Life Lessons: The Incredible Legacy of Nora Ephron (1941-2012)

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Nora Ephron, prolific storyteller, passed away at 71 from complications with Leukemia, her publisher announced today. You knew Nora. She was one of us. In addition to her essays, books, and plays, Ephron wrote the screenplays for Heartburn (based on her divorce from journalist Carl Bernstein), When Harry Met Sally, and Silkwood, before going on to direct her own scripts for Sleepless in Seattle and Julie & Julia amongst others.  Her ability to level with her audience across all sorts of lines has been scarcely rivaled before or since. Nora wrote the truth.

It's hard to wrap my mind completely around this loss. Her countless contributions are running through my head as I think of everything I've learned from her, and everything I'll never have the chance to.

As a woman in the film industry, Nora's work stands as a beacon of inspiration and hope that strong female voices can rise to the top, reach auteur status, and have their name become synonymous with their style. And what a style it was. Nora perfected the art of finding the humor in life as we see it, and her slant on the human experience made me aspire to form my own.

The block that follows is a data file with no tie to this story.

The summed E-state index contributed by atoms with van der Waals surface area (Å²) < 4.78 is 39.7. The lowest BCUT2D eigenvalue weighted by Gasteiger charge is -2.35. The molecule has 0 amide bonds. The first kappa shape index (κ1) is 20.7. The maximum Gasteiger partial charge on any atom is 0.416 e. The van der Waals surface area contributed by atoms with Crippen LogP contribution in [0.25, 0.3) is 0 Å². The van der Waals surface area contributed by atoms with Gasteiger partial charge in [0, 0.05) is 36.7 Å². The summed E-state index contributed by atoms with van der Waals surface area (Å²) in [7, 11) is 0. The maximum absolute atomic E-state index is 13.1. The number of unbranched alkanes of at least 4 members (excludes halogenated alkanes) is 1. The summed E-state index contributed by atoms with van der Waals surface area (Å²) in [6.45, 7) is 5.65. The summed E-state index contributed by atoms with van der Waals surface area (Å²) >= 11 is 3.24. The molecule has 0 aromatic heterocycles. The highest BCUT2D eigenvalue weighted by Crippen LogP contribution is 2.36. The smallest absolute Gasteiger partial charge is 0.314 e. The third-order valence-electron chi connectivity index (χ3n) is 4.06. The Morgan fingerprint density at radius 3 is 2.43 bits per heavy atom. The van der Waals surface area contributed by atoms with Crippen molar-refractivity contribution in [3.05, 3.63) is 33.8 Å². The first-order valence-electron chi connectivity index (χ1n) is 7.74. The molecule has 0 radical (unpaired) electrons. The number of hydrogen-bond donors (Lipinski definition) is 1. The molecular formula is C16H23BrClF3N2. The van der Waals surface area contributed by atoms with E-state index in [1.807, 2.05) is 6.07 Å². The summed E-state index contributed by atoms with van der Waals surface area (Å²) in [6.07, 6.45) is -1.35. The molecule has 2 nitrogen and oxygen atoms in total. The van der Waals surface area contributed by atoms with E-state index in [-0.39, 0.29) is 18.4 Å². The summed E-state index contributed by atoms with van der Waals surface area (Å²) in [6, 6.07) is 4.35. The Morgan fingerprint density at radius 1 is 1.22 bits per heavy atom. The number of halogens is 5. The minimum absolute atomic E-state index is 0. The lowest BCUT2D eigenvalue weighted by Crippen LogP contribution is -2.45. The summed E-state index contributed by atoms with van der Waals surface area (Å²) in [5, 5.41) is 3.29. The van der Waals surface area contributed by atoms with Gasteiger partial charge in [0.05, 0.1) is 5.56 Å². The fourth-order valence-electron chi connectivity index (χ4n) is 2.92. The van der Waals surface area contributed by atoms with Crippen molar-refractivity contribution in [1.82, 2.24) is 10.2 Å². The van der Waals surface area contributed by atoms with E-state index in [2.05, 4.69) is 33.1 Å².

Nora Ephron on the set of Sleepless in Seattle.  Image courtesy of TriStar.

I was driving with my daughter to an event when my Dad called me to share the news.  After we hung up, I could no longer swallow as I realized there would never be another "Nora Ephron Movie".  My little girl is only two, but I found myself wondering which of my favorites I'd show her to get her started when the time came.

I met Nora once, a few years ago. I was working as the assistant to a director who was quickly becoming my mentor, and he in turn had worked closely with Nora (and her family) when he was a fledgling storyteller himself. We were in post production on the movie we were working on, and Nora was coming by to watch a cut and give notes.

I was terrified the entire day. How would I sit in the same room as the woman who's career I most wanted to emulate? I could barely eat as I mused on how I'd manage to muster words when faced with the mother of romantic comedy. And when she arrived, I didn't hear her knocking on the back door for a good five minutes. Lesser legends would have had me tarred and feathered for leaving them out in the bitter LA cold. Nora was warm, and gracious, and good-humored, and she moved her bag and made room for me on the couch.

Credit Image: ©Linda Nylind/Eyevine/ZUMAPRESS.com

Those who truly knew her will undoubtedly reminisce on her kindness of spirit in their own tributes in the days to come, but my own deep admiration for her body of work is only rivaled by my deep admiration for the impact she had on the lives she touched first hand.

How will you remember Nora?

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